Oleksandr Dovzhenko

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Oleksandr Dovzhenko

76 Minutes

Staff Picks

January 1–31, 2023

A tale of generations, Earth begins with the death of a grandfather, which leads to tumultuous times for his son Opanas and his grandson Vasyl. Set in the early years of the Soviet Union, the film portrays the everyday life of Ukrainian peasants, depicting the complex process of land collectivization that was part of the rapidly changing political and social conditions of the time. When a wealthy landowner appropriates the land of peasants, Vasyl leads a youth movement to form collectivized farming efforts in Ukraine. The landowner becomes enraged when the peasants manage to obtain a tractor, which leads him to commit murder. While sympathetic to the struggles of peasants, Dovzhenko does not provide oversimplified narrative solutions in this fictional story, which unfolds against the context of the forced, often brutal collectivization that took place in Ukraine between 1928 to 1933.

The last and most known installment of Dovzhenko’s trilogy that also included Zvenyhora (1928) and Arsenal (1929), Earth is today considered one of the most significant works in the history of Soviet avant-garde film and praised for its formal mastery, including its stunning cinematography and powerful montage sequences. Characteristic of lyrical style and a multitudinal open-ended story, the film received criticism from Soviet censors for its insufficient support of collectivization efforts and its focus on nature over ideology. The film was banned just nine days after its release. It was not until 1958, after the death of Stalin and after Dovzhenko’s own death, that Earth was made accessible in the Soviet Union and soon gained recognition from international film festivals and critics as one of the most important films of the silent era.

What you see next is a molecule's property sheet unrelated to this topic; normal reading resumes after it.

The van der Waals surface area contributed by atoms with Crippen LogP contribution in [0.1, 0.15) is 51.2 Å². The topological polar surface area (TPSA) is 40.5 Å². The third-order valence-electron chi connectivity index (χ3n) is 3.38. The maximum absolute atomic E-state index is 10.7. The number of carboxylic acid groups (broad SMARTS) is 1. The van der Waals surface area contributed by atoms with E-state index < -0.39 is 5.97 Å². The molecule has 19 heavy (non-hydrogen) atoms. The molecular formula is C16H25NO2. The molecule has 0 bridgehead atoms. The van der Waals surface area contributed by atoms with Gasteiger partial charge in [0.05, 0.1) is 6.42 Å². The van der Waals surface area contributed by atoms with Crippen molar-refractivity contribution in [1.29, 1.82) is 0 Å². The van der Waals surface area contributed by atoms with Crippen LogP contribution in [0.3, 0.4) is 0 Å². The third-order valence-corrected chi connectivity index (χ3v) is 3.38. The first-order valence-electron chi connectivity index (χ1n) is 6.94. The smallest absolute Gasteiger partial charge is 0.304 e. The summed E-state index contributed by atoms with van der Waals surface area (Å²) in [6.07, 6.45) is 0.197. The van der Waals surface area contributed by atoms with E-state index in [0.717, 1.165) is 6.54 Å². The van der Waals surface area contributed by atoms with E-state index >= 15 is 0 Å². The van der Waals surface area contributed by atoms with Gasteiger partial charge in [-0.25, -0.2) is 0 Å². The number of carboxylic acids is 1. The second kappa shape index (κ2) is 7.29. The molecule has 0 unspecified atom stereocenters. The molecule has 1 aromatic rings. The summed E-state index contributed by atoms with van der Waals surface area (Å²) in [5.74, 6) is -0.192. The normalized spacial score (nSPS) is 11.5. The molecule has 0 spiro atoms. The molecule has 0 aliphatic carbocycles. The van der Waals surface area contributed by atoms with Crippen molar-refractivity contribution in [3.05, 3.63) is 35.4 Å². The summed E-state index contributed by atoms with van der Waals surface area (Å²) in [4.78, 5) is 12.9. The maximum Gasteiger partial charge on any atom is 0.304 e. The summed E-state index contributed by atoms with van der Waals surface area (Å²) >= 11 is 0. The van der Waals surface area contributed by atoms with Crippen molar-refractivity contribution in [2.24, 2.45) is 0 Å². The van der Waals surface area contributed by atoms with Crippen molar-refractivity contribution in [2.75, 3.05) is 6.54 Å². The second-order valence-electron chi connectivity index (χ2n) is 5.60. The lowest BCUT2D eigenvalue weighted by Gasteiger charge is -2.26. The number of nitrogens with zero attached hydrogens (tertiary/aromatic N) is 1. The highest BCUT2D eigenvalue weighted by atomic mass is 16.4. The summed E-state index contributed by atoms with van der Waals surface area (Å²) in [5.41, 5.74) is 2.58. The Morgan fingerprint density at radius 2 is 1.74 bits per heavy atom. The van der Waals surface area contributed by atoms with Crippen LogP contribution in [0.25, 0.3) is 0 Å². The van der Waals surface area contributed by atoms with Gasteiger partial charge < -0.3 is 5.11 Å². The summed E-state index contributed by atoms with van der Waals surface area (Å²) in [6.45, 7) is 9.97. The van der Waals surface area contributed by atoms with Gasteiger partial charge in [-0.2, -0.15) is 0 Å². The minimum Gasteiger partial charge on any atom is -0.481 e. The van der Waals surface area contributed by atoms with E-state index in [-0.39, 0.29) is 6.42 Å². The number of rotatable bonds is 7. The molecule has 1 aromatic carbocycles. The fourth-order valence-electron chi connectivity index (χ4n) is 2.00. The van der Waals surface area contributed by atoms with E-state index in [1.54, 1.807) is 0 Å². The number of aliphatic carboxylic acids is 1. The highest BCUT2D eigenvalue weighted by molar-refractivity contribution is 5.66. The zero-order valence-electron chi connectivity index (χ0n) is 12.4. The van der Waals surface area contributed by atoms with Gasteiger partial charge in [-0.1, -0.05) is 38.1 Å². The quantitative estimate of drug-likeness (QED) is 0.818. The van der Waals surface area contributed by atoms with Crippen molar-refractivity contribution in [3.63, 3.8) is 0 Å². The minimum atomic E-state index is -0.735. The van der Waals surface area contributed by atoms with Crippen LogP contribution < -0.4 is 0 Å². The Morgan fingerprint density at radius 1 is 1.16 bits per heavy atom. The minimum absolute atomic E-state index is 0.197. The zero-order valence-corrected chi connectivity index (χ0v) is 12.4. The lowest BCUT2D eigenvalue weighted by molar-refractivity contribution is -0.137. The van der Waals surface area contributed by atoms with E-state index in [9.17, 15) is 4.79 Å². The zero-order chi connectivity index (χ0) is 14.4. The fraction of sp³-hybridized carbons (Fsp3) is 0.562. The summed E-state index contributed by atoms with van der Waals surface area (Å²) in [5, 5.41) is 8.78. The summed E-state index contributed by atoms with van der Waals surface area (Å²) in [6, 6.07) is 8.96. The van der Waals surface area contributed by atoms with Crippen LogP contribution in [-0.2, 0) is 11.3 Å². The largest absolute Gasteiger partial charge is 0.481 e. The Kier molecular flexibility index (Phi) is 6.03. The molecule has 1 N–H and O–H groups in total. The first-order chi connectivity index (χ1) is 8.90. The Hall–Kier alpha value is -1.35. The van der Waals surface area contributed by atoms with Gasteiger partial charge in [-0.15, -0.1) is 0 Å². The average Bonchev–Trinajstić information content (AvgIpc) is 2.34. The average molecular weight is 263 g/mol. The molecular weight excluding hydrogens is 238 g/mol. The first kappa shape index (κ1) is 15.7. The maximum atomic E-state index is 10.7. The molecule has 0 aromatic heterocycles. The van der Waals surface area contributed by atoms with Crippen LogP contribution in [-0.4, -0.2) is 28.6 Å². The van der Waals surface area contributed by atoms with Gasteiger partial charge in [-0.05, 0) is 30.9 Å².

Presented as the January 2023 edition of Staff Picks, with kind assistance from the Oleksandr Dovzhenko National Centre.

For more information, contact program@e-flux.com.

Communism, Film
Agriculture, Soviet Union, Ukraine
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Oleksandr Dovzhenko was a Ukrainian film director and screenwriter, considered to be one of the founders of Soviet montage theory. Born in 1894 in the village of Vorontsovka in what is now the Cherkasy Oblast of Ukraine, Dovzhenko began his career as a painter and illustrator before turning to filmmaking. He first studied at the Kyiv Art Institute and later moved to the city of Kharkiv where he fell in with a circle of leftist writers and artists. Around 1925, he co–founded VAPLITE, an acronym for the self–styled “Free Academy of Proletarian Literature,” which promoted new literary trends with a decidedly Ukrainian focus. He then joined the Odesa Film Studios in Ukraine’s south to learn the art of filmmaking. At that time Dovzhenko was already heavily influenced by the theories of Sergei Eisenstein and the Soviet montage movement. His early films, such as Zvenyhora (1928), Arsenal (1929), Earth (1930) were highly innovative in their form and cemented his reputation as one of the foremost directors of Soviet avant-garde film. Throughout his career, Dovzhenko focused on the themes of the political struggles of the poor as well as on Ukrainian national traditions. He was very influential in the Soviet film industry, serving as the head of the Kyiv Film Studio (currently Dovzhenko Film Studios) as well as working at Mosfilm Studio. Dovzhenko died in Moscow in 1956. In 1994, the Oleksandr Dovzhenko National Centre (Dovzhenko Centre) was launched at the former Kyiv Film Factory as the largest Ukrainian film archive, preserving thousands of films and archival records from the history of Ukrainian and Soviet cinema.


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